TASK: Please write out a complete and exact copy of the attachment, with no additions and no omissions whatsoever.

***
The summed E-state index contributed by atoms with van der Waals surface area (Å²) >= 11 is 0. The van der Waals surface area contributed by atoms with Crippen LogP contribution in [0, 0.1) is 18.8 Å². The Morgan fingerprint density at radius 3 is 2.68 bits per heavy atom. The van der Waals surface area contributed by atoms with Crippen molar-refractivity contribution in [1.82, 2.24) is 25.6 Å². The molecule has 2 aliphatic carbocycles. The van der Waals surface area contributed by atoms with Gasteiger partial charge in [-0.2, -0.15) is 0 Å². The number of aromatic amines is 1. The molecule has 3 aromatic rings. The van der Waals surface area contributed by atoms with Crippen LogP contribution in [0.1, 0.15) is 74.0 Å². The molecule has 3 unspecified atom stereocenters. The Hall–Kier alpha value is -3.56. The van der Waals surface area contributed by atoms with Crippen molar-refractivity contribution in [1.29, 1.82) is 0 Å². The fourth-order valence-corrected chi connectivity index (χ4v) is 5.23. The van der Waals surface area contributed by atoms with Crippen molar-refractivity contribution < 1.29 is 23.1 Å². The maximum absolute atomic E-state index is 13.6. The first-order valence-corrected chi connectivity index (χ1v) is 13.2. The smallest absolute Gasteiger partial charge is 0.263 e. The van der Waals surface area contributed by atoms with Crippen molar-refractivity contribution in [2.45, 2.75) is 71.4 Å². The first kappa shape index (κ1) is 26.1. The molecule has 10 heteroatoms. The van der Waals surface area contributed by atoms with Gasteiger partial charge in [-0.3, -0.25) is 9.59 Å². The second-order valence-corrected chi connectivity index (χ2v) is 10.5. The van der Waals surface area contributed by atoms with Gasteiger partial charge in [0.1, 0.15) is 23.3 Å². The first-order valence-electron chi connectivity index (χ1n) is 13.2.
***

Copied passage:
The summed E-state index contributed by atoms with van der Waals surface area (Å²) >= 11 is 0. The van der Waals surface area contributed by atoms with Crippen LogP contribution in [0, 0.1) is 18.8 Å². The Morgan fingerprint density at radius 3 is 2.68 bits per heavy atom. The van der Waals surface area contributed by atoms with Crippen molar-refractivity contribution in [1.82, 2.24) is 25.6 Å². The molecule has 2 aliphatic carbocycles. The van der Waals surface area contributed by atoms with Gasteiger partial charge in [-0.2, -0.15) is 0 Å². The number of aromatic amines is 1. The molecule has 3 aromatic rings. The van der Waals surface area contributed by atoms with Crippen LogP contribution in [0.1, 0.15) is 74.0 Å². The molecule has 3 unspecified atom stereocenters. The Hall–Kier alpha value is -3.56. The van der Waals surface area contributed by atoms with Crippen molar-refractivity contribution in [1.29, 1.82) is 0 Å². The fourth-order valence-corrected chi connectivity index (χ4v) is 5.23. The van der Waals surface area contributed by atoms with Crippen molar-refractivity contribution < 1.29 is 23.1 Å². The maximum absolute atomic E-state index is 13.6. The first-order valence-corrected chi connectivity index (χ1v) is 13.2. The smallest absolute Gasteiger partial charge is 0.263 e. The van der Waals surface area contributed by atoms with Crippen molar-refractivity contribution in [2.45, 2.75) is 71.4 Å². The first kappa shape index (κ1) is 26.1. The molecule has 10 heteroatoms. The van der Waals surface area contributed by atoms with Gasteiger partial charge in [-0.3, -0.25) is 9.59 Å². The second-order valence-corrected chi connectivity index (χ2v) is 10.5. The van der Waals surface area contributed by atoms with Gasteiger partial charge in [0.1, 0.15) is 23.3 Å². The first-order valence-electron chi connectivity index (χ1n) is 13.2.